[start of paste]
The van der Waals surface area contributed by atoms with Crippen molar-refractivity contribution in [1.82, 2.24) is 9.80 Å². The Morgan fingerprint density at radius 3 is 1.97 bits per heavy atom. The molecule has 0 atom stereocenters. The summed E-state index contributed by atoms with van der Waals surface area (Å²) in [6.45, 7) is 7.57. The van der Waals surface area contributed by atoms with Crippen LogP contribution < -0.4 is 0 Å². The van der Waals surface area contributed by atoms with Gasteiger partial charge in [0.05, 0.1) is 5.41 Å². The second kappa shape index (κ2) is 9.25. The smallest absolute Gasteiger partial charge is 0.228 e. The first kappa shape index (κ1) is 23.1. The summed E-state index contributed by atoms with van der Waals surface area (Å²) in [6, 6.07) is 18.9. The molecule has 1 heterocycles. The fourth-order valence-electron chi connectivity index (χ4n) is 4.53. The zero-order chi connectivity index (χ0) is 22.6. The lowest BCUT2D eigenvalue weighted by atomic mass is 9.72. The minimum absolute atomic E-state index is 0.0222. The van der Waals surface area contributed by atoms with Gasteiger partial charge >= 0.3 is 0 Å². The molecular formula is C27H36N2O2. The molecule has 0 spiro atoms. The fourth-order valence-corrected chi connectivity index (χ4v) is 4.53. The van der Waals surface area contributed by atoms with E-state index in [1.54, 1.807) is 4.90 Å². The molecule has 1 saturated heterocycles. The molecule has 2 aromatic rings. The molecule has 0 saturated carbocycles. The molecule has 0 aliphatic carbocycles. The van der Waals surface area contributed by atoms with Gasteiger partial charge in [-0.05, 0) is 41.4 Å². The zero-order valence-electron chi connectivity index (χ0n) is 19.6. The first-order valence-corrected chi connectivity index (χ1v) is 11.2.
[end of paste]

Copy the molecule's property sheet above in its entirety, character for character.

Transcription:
The van der Waals surface area contributed by atoms with Crippen molar-refractivity contribution in [1.82, 2.24) is 9.80 Å². The Morgan fingerprint density at radius 3 is 1.97 bits per heavy atom. The molecule has 0 atom stereocenters. The summed E-state index contributed by atoms with van der Waals surface area (Å²) in [6.45, 7) is 7.57. The van der Waals surface area contributed by atoms with Crippen LogP contribution < -0.4 is 0 Å². The van der Waals surface area contributed by atoms with Gasteiger partial charge in [0.05, 0.1) is 5.41 Å². The second kappa shape index (κ2) is 9.25. The smallest absolute Gasteiger partial charge is 0.228 e. The first kappa shape index (κ1) is 23.1. The summed E-state index contributed by atoms with van der Waals surface area (Å²) in [6, 6.07) is 18.9. The molecule has 1 heterocycles. The fourth-order valence-electron chi connectivity index (χ4n) is 4.53. The zero-order chi connectivity index (χ0) is 22.6. The lowest BCUT2D eigenvalue weighted by atomic mass is 9.72. The minimum absolute atomic E-state index is 0.0222. The van der Waals surface area contributed by atoms with Gasteiger partial charge >= 0.3 is 0 Å². The molecular formula is C27H36N2O2. The molecule has 0 spiro atoms. The fourth-order valence-corrected chi connectivity index (χ4v) is 4.53. The van der Waals surface area contributed by atoms with E-state index in [1.54, 1.807) is 4.90 Å². The molecule has 1 saturated heterocycles. The molecule has 2 aromatic rings. The molecule has 0 saturated carbocycles. The molecule has 0 aliphatic carbocycles. The van der Waals surface area contributed by atoms with Gasteiger partial charge in [-0.05, 0) is 41.4 Å². The zero-order valence-electron chi connectivity index (χ0n) is 19.6. The first-order valence-corrected chi connectivity index (χ1v) is 11.2.